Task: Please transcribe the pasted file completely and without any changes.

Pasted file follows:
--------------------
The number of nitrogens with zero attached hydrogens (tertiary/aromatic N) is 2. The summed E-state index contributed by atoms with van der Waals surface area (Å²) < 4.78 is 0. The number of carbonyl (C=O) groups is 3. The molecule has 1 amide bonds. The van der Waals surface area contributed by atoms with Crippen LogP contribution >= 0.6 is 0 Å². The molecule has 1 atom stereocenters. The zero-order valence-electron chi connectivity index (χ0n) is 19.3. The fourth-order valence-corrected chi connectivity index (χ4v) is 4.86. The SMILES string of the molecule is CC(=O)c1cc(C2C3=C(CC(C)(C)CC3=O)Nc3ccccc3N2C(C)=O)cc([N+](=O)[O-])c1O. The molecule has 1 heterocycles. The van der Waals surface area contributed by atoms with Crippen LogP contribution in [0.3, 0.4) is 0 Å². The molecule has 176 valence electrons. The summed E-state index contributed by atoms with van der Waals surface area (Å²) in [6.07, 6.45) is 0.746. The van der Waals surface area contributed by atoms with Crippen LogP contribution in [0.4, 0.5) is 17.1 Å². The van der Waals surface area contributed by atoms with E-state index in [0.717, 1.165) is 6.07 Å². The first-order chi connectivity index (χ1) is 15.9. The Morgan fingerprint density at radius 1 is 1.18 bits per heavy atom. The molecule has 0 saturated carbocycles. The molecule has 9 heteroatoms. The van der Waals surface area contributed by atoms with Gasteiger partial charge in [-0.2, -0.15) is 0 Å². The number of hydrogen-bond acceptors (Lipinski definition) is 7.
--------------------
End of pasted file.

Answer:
The number of nitrogens with zero attached hydrogens (tertiary/aromatic N) is 2. The summed E-state index contributed by atoms with van der Waals surface area (Å²) < 4.78 is 0. The number of carbonyl (C=O) groups is 3. The molecule has 1 amide bonds. The van der Waals surface area contributed by atoms with Crippen LogP contribution >= 0.6 is 0 Å². The molecule has 1 atom stereocenters. The zero-order valence-electron chi connectivity index (χ0n) is 19.3. The fourth-order valence-corrected chi connectivity index (χ4v) is 4.86. The SMILES string of the molecule is CC(=O)c1cc(C2C3=C(CC(C)(C)CC3=O)Nc3ccccc3N2C(C)=O)cc([N+](=O)[O-])c1O. The molecule has 1 heterocycles. The van der Waals surface area contributed by atoms with Crippen LogP contribution in [0.3, 0.4) is 0 Å². The molecule has 176 valence electrons. The summed E-state index contributed by atoms with van der Waals surface area (Å²) in [6.07, 6.45) is 0.746. The van der Waals surface area contributed by atoms with Crippen LogP contribution in [0.4, 0.5) is 17.1 Å². The van der Waals surface area contributed by atoms with E-state index in [0.717, 1.165) is 6.07 Å². The first-order chi connectivity index (χ1) is 15.9. The Morgan fingerprint density at radius 1 is 1.18 bits per heavy atom. The molecule has 0 saturated carbocycles. The molecule has 9 heteroatoms. The van der Waals surface area contributed by atoms with Gasteiger partial charge in [-0.2, -0.15) is 0 Å². The number of hydrogen-bond acceptors (Lipinski definition) is 7.